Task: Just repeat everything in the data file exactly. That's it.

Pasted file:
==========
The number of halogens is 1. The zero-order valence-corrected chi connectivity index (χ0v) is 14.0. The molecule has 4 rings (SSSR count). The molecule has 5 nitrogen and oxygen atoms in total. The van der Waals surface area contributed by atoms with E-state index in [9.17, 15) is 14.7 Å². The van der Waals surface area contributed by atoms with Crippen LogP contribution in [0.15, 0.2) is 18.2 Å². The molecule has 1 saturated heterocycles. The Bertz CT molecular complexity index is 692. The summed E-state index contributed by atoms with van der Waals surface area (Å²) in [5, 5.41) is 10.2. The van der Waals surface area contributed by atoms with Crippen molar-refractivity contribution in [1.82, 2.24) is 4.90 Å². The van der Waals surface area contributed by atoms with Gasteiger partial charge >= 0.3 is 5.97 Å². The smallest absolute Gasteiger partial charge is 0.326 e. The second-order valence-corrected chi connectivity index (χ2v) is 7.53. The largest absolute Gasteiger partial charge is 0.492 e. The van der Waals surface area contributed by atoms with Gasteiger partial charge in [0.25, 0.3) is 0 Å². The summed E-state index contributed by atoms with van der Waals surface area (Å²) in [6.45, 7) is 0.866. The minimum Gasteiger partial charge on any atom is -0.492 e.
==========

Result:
The number of halogens is 1. The zero-order valence-corrected chi connectivity index (χ0v) is 14.0. The molecule has 4 rings (SSSR count). The molecule has 5 nitrogen and oxygen atoms in total. The van der Waals surface area contributed by atoms with E-state index in [9.17, 15) is 14.7 Å². The van der Waals surface area contributed by atoms with Crippen LogP contribution in [0.15, 0.2) is 18.2 Å². The molecule has 1 saturated heterocycles. The Bertz CT molecular complexity index is 692. The summed E-state index contributed by atoms with van der Waals surface area (Å²) in [5, 5.41) is 10.2. The van der Waals surface area contributed by atoms with Crippen molar-refractivity contribution in [1.82, 2.24) is 4.90 Å². The van der Waals surface area contributed by atoms with Gasteiger partial charge >= 0.3 is 5.97 Å². The smallest absolute Gasteiger partial charge is 0.326 e. The second-order valence-corrected chi connectivity index (χ2v) is 7.53. The largest absolute Gasteiger partial charge is 0.492 e. The van der Waals surface area contributed by atoms with Gasteiger partial charge in [0.25, 0.3) is 0 Å². The summed E-state index contributed by atoms with van der Waals surface area (Å²) in [6.45, 7) is 0.866. The minimum Gasteiger partial charge on any atom is -0.492 e.